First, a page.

Get rid of all crime and then sign on.
I watched Stephen fry advertising the new Windows 7 Phone. Pathetic. The world we live in is full of gimmicks and the perpetuation of childhood. Imagine we could get rid of crime or robotise higher education. This would free up a workforce of maybe a million. To do what? Make mobile phones so people can play GTA Serial Rapist on them?
What is the purpose of “efficiency”? To make us all redundant? To make a few people even richer? Is “efficiency” selling the country to the Arabs, giving each family a million and a mass exodus to New Zealand? Where, presumably, we would live on the interest?
I’m quite sure (seriously) that I don’t want to be paying for pretend cops, working 9 – 5 Monday to Friday, poncing around as ACPOs and so on. I also know that our universities are full of people who don’t teach, or teach using antiquated methods of knowledge dissemination like lectures, that are even more wasteful. There’s a lot we could rationalise.
So what do we do with the “waste” – because the waste is us.
The idea is that we all get other jobs and live happily ever after – maybe like the 8,000 plus ex-servicemen in jail? The invisible hands of ‘super-capitalism’ are just waiting to help, aren’t they? We are so sure of this we blog about Gadget-scandals because to tell the truth to power without being incognito would get us the sack? We are actually scared to lose our jobs, rather than believe in the invisible hands.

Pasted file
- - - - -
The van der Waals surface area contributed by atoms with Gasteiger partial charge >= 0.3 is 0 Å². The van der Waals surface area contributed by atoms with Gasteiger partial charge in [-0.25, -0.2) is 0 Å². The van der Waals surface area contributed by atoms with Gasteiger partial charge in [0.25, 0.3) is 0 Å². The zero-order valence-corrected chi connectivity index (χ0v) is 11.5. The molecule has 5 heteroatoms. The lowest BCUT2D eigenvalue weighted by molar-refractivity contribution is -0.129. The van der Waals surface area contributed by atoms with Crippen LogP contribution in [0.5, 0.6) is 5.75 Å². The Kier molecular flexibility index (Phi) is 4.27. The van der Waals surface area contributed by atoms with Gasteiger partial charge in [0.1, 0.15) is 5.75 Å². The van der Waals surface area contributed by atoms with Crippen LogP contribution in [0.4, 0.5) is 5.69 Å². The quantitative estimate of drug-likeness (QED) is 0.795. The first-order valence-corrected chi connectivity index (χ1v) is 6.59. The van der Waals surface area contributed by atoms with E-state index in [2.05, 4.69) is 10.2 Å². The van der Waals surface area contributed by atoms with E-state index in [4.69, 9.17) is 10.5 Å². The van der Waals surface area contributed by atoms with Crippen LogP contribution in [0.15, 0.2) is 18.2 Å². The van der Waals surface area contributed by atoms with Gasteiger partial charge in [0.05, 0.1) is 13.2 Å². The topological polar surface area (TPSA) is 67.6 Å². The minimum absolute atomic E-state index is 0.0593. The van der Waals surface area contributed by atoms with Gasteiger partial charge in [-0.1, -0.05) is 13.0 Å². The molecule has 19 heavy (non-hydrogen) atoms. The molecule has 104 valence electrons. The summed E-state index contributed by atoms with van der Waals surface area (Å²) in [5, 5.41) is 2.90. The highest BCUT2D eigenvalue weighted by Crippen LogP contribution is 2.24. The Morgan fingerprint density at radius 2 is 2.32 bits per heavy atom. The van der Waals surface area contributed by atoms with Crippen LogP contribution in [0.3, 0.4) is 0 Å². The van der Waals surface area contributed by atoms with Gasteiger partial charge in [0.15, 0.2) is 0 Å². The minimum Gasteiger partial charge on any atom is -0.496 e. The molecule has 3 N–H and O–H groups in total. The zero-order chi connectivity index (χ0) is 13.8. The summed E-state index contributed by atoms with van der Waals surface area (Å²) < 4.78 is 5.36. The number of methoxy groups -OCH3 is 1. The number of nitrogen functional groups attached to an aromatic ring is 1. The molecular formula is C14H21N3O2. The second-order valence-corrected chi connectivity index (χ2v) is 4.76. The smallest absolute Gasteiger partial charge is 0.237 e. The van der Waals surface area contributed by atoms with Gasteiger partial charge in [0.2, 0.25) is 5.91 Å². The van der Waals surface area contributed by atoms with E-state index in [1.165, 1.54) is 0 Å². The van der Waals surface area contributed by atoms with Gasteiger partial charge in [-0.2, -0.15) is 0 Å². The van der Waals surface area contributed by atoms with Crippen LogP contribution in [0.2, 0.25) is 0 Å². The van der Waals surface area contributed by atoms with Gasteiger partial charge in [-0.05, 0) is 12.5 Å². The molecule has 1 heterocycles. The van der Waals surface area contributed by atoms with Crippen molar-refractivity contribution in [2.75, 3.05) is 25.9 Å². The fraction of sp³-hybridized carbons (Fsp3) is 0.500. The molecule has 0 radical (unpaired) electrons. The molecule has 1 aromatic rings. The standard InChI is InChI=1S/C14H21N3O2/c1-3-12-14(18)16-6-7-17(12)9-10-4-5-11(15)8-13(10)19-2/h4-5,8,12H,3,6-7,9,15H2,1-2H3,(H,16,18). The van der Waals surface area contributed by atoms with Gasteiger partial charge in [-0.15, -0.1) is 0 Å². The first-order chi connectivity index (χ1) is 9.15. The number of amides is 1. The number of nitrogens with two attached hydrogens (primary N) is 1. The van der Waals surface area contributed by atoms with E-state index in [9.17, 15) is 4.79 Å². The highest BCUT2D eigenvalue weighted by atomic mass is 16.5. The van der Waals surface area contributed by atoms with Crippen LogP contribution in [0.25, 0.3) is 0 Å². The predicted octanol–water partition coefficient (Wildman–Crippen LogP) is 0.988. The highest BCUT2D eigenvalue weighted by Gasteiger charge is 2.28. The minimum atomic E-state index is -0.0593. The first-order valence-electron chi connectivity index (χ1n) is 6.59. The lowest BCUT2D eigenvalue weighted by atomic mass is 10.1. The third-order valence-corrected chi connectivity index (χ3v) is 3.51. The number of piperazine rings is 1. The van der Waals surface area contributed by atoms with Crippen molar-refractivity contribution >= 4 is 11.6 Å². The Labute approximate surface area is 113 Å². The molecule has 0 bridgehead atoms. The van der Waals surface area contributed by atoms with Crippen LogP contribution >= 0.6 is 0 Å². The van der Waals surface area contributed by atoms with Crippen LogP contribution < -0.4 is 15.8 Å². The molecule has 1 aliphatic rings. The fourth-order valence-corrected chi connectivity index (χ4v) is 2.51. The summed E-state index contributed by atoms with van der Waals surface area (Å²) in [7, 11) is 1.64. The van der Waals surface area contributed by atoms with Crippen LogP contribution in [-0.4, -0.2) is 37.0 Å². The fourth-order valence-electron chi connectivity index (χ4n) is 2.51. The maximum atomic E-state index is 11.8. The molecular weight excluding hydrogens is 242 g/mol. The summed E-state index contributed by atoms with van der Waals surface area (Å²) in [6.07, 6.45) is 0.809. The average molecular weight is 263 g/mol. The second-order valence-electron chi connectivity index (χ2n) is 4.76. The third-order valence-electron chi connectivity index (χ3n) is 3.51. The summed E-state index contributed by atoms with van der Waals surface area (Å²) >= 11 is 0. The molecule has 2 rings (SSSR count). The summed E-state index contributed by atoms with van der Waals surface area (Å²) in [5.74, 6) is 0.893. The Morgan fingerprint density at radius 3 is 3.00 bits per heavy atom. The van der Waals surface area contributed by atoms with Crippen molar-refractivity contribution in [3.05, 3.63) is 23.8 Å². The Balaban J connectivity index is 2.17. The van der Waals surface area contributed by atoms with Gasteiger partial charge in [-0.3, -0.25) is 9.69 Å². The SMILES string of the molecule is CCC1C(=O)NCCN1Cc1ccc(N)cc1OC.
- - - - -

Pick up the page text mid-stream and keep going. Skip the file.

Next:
There is no real incentive to doing policing better or do teaching better for us average mugs. It’s all a bit like telling the truth to time and motion studies – you just don’t. Of course, if this was really possible, Britain might still have 80% of the world’s shipbuilding business as we did in about 1900. Instead, we have more or less no shipbuilding, and I’m forced to teach ‘principles of management’ and ‘business maths’ to Chinese people to keep our export industry afloat. If I was able to market higher education as a business for real and make profit for myself, I’d be selling masters degrees in policing, investigation and forensic excellence with a couple of our good forces as partners. I’d also be bidding for European funding with these police partners, local authorities and SMEs to develop products (case investigation and presentation packages, forensic tools etc.). Why should I be arsed though, in this money-motivated world?
Why should the cop, catching 40 winks behind the rugby club in his Panda car at 3 a.m. on a Tuesday morning redeploy her 40 hours to times when she might be more needed on drunk street etc? Why should an academic do work on my project for no financial reward, rather than idle away at home doing ‘scholarly research’? Those who start to moral sabre-rattle should think of our rich bankers and their bonuses. They get wads more money, we get more work for the same pay. In the dark heart of Africa, some bastard steals aid drugs and sells them on. What does a chief constable get for going with Vauxhall rather than Ford?
If I’m any good at teaching (some think I am), why am I teaching Chinese (nationalities to choice) and not your kids? Why might I prefer our 20 year local Bobby to a cheaper Laotian alternative? Why might I prefer my own kids to be taught by a bloke with management experience (or arty experience) than some dork with a PhD in deontological ethics still living with his mother?